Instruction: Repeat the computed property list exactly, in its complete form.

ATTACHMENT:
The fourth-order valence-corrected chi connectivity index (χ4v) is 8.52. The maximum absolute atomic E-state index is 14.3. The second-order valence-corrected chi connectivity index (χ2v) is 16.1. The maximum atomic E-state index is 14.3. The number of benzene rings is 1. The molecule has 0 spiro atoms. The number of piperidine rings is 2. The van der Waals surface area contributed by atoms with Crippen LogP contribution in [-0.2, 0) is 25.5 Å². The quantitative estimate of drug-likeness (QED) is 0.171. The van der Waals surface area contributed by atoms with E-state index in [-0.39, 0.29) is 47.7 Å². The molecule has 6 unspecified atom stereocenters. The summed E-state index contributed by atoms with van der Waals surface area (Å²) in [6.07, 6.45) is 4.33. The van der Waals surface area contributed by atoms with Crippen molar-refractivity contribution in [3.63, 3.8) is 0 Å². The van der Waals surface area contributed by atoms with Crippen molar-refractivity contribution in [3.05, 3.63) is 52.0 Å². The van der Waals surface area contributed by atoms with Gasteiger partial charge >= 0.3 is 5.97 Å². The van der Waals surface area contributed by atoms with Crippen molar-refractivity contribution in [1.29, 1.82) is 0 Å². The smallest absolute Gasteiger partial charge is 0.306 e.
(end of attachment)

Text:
The fourth-order valence-corrected chi connectivity index (χ4v) is 8.52. The maximum absolute atomic E-state index is 14.3. The second-order valence-corrected chi connectivity index (χ2v) is 16.1. The maximum atomic E-state index is 14.3. The number of benzene rings is 1. The molecule has 0 spiro atoms. The number of piperidine rings is 2. The van der Waals surface area contributed by atoms with Crippen LogP contribution in [-0.2, 0) is 25.5 Å². The quantitative estimate of drug-likeness (QED) is 0.171. The van der Waals surface area contributed by atoms with E-state index in [-0.39, 0.29) is 47.7 Å². The molecule has 6 unspecified atom stereocenters. The summed E-state index contributed by atoms with van der Waals surface area (Å²) in [6.07, 6.45) is 4.33. The van der Waals surface area contributed by atoms with Crippen molar-refractivity contribution in [3.63, 3.8) is 0 Å². The van der Waals surface area contributed by atoms with Crippen molar-refractivity contribution in [3.05, 3.63) is 52.0 Å². The van der Waals surface area contributed by atoms with Gasteiger partial charge >= 0.3 is 5.97 Å². The van der Waals surface area contributed by atoms with Crippen molar-refractivity contribution in [1.29, 1.82) is 0 Å². The smallest absolute Gasteiger partial charge is 0.306 e.